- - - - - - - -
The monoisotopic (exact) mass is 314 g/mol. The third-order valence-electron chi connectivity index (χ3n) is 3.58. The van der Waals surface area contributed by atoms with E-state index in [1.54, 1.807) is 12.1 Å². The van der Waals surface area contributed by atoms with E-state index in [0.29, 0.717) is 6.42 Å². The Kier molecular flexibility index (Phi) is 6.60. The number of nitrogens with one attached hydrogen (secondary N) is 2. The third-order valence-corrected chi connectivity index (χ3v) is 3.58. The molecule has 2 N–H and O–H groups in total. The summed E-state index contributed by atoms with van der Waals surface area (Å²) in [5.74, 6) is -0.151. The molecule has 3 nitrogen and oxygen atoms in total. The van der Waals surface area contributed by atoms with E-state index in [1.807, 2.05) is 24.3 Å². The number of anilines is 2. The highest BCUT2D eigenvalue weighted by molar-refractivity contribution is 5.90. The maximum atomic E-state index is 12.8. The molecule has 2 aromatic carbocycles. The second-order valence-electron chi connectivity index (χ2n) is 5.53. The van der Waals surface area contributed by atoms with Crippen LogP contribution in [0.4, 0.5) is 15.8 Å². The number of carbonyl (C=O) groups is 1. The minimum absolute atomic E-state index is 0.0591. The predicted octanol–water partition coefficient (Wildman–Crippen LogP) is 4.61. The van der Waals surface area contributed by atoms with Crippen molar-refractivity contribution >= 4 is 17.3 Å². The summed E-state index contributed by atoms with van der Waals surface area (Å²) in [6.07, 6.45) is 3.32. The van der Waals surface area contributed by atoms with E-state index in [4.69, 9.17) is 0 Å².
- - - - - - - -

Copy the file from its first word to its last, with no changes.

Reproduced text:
The monoisotopic (exact) mass is 314 g/mol. The third-order valence-electron chi connectivity index (χ3n) is 3.58. The van der Waals surface area contributed by atoms with E-state index in [1.54, 1.807) is 12.1 Å². The van der Waals surface area contributed by atoms with E-state index in [0.29, 0.717) is 6.42 Å². The Kier molecular flexibility index (Phi) is 6.60. The number of nitrogens with one attached hydrogen (secondary N) is 2. The third-order valence-corrected chi connectivity index (χ3v) is 3.58. The molecule has 2 N–H and O–H groups in total. The summed E-state index contributed by atoms with van der Waals surface area (Å²) in [5.74, 6) is -0.151. The molecule has 3 nitrogen and oxygen atoms in total. The van der Waals surface area contributed by atoms with E-state index in [1.807, 2.05) is 24.3 Å². The number of anilines is 2. The highest BCUT2D eigenvalue weighted by molar-refractivity contribution is 5.90. The maximum atomic E-state index is 12.8. The molecule has 2 aromatic carbocycles. The second-order valence-electron chi connectivity index (χ2n) is 5.53. The van der Waals surface area contributed by atoms with Crippen LogP contribution in [0.4, 0.5) is 15.8 Å². The number of carbonyl (C=O) groups is 1. The minimum absolute atomic E-state index is 0.0591. The predicted octanol–water partition coefficient (Wildman–Crippen LogP) is 4.61. The van der Waals surface area contributed by atoms with Crippen molar-refractivity contribution >= 4 is 17.3 Å². The summed E-state index contributed by atoms with van der Waals surface area (Å²) in [6.07, 6.45) is 3.32. The van der Waals surface area contributed by atoms with E-state index in [4.69, 9.17) is 0 Å².